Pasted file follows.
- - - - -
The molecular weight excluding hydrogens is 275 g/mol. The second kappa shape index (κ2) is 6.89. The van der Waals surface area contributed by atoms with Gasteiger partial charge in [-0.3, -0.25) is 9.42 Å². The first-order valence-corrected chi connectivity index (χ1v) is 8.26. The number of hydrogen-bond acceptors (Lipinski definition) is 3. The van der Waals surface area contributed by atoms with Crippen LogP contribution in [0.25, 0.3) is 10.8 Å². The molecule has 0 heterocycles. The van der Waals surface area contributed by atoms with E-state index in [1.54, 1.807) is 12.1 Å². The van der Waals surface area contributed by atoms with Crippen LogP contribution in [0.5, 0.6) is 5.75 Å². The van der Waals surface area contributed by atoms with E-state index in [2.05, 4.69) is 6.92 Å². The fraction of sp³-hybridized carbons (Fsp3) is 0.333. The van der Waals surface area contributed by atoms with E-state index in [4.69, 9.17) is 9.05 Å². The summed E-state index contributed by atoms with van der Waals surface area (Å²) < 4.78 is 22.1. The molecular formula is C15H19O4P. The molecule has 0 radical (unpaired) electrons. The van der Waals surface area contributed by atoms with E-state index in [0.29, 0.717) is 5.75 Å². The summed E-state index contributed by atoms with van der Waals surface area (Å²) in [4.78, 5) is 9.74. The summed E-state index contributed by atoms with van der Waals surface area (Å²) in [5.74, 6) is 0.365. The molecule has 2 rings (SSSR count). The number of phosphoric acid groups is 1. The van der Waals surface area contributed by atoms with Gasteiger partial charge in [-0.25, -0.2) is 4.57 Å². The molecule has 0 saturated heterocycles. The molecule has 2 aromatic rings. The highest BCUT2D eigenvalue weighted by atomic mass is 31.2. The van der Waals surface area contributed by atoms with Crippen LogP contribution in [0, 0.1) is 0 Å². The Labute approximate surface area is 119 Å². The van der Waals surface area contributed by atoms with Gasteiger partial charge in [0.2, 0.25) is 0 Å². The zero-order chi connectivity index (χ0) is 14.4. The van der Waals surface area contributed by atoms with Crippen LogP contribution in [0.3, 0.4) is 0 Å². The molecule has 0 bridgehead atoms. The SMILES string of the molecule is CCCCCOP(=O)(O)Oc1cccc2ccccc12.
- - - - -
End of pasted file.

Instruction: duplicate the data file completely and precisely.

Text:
The molecular weight excluding hydrogens is 275 g/mol. The second kappa shape index (κ2) is 6.89. The van der Waals surface area contributed by atoms with Gasteiger partial charge in [-0.3, -0.25) is 9.42 Å². The first-order valence-corrected chi connectivity index (χ1v) is 8.26. The number of hydrogen-bond acceptors (Lipinski definition) is 3. The van der Waals surface area contributed by atoms with Crippen LogP contribution in [0.25, 0.3) is 10.8 Å². The molecule has 0 heterocycles. The van der Waals surface area contributed by atoms with E-state index in [1.54, 1.807) is 12.1 Å². The van der Waals surface area contributed by atoms with Crippen LogP contribution in [0.5, 0.6) is 5.75 Å². The van der Waals surface area contributed by atoms with E-state index in [2.05, 4.69) is 6.92 Å². The fraction of sp³-hybridized carbons (Fsp3) is 0.333. The van der Waals surface area contributed by atoms with E-state index in [4.69, 9.17) is 9.05 Å². The summed E-state index contributed by atoms with van der Waals surface area (Å²) < 4.78 is 22.1. The molecular formula is C15H19O4P. The molecule has 0 radical (unpaired) electrons. The van der Waals surface area contributed by atoms with E-state index in [0.29, 0.717) is 5.75 Å². The summed E-state index contributed by atoms with van der Waals surface area (Å²) in [4.78, 5) is 9.74. The summed E-state index contributed by atoms with van der Waals surface area (Å²) in [5.74, 6) is 0.365. The molecule has 2 rings (SSSR count). The number of phosphoric acid groups is 1. The van der Waals surface area contributed by atoms with Gasteiger partial charge in [-0.25, -0.2) is 4.57 Å². The molecule has 0 saturated heterocycles. The molecule has 2 aromatic rings. The highest BCUT2D eigenvalue weighted by atomic mass is 31.2. The van der Waals surface area contributed by atoms with Crippen LogP contribution in [0, 0.1) is 0 Å². The Labute approximate surface area is 119 Å². The van der Waals surface area contributed by atoms with Gasteiger partial charge in [0.2, 0.25) is 0 Å². The zero-order chi connectivity index (χ0) is 14.4. The van der Waals surface area contributed by atoms with Crippen LogP contribution in [0.3, 0.4) is 0 Å². The molecule has 0 bridgehead atoms. The SMILES string of the molecule is CCCCCOP(=O)(O)Oc1cccc2ccccc12.